Maria Semple was an LA-based script writer for shows including Ellen, Mad About You and Arrested Development before moving to Seattle and swapping TV writing for novels. In her Women’s Prize For Fiction nominated novel, Where’d You Go, Bernadette she brings the humour, the pace and the precision that makes great TV to this warm, funny, charming, clever book. Where’d You Go, Bernadette is a joy to read from beginning to end, but for all its humour its far from a light and fluffy read, there’s a (often very funny) darkness that lies just beneath the surface of its fizzy narrative.
The AWOL Bernadette of the title was once a brilliant LA-based architect who fled her job and Los Angeles after a disagreement with an arrogant, smarmy yet wildly successful English TV producer (who could this be possibly based on?) and followed her Microsoft-employed husband Elgie to soggy Seattle, a city she hates with such passion that you know its wormed its way into her affections. In the years since their move, Bernadette has barely left their leaky, crumbling house, a former girls correction centre that was to be her Seattle project.
Much of the humour comes from Bernadette’s scathing view of Seattle. She hates the lakes, the mountains, the rain, the Big Brotherly-ness of Microsoft and the fustiness of the residence. She hates that it’s so near ‘nice’ Canada. One of the highlights is a chapter where Bernadette writes a vicious, hilarious letter to a former colleague pouring sharply funny scornballs all over the city that spawned grunge. But as much as she dislikes the city, she dislikes the idea of leaving it even more. When her daughter Bee, a straight A student, asks for a family trip to Antarctica as her end of year award, Bernadette is horrified. How can a woman who finds leaving the house a bumpy enough ride, navigate the turbulent waters of Drake’s Passage?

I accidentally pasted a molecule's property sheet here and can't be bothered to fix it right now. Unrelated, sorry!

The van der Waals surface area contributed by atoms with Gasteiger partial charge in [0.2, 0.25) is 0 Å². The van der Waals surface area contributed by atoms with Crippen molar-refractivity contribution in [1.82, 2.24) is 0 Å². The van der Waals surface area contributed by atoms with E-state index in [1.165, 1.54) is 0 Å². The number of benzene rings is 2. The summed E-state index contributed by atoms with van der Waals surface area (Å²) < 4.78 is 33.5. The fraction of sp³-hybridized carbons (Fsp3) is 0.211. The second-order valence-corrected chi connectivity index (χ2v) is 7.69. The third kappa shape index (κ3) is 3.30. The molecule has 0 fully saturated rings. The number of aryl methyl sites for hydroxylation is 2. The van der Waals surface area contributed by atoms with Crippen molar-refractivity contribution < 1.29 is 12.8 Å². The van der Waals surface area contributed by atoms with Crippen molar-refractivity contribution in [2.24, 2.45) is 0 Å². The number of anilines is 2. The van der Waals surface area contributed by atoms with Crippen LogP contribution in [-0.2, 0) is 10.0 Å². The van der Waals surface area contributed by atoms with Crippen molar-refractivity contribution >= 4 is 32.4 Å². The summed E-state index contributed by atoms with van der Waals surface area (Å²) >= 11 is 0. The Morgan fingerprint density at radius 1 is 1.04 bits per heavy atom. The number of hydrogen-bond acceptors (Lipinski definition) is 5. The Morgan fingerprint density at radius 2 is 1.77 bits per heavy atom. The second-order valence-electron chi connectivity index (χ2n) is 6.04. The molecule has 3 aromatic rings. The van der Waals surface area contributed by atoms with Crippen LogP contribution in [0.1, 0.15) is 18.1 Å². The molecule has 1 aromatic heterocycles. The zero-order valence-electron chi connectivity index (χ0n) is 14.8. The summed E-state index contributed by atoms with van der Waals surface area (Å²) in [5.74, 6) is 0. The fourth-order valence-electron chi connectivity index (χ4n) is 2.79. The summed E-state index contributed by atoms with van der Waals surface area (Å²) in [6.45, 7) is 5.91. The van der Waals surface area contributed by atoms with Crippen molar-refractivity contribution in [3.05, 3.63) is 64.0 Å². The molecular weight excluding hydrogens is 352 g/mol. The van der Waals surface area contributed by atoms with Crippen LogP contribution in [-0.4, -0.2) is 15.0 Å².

But in a bid to escape the mental hospital where her Microsoft absorbed husband Elgie believes is the only place for his wife who, he thinks, runs over school gate mother’s feet and causes mudslides by wilfully pulling out the soil-binding blackberry bushes, she throws herself at the mercy of the world’s most treacherous sea crossing. (To be fair to Elgie, his concerns over her mental health aren’t helped by him finding her asleep in a pharmacy. Oh, and then there’s the FBI investigation).
When Bernadette fails to return from her Antarctic adventure, everyone, expect tenacious Bee thinks she’s dead. The novel is the story of her search for her mother told through a series of letters, emails, police reports, even a (brilliant) transcript of a TED talk on robots given by Elgie. This mish mash of what forms the evidence in Bee’s quest is linked by the fifteen-year-old’s eminently sensible but far from dull narrative. Semple somehow manages to make the complex and unlikely reality of Bee coming to have in her possession everything from letters from the blackberry bush exterminator to two-line postcards between once close friends sound completely plausible. I can’t imagine the kinds of knots she tied herself into writing it.
Bernadette is a rare fictional female. We know she wears big dark sunglasses even in the rain and tames her unruly, Seattle-rain ravaged hair in a jaunty headscarf. We know she’s 50. We know she doesn’t worry about her weight or wrinkles; she’s not in a tortured marriage nor having a messy affair; she’s not beautiful (or at least we’re not told she is), her effect on men is based purely on her architectural achievements and her uncompromising professional personality.
Your opinion on the novel will no doubt be dictated by how much you like Bernadette. I loved her; she was as refreshing as a Seattle shower, as funny and as flawed and a little bit mad as all the best people are. She was kinder than any of the church-going, PTA-attending women at the school gates who sneered at her out-of-town unorthodoxy and, although almost consigned to a mental hospital, saner than most others around her. There are a host of other characters, all borderline caricatures, but with the true comic writer’s touch of injecting them with enough humanity to make them less cartooning and more relatable. But ultimately, this is Bernadette’s journey, and one you’ll have a blast joining her on.
by Suzanne Elliott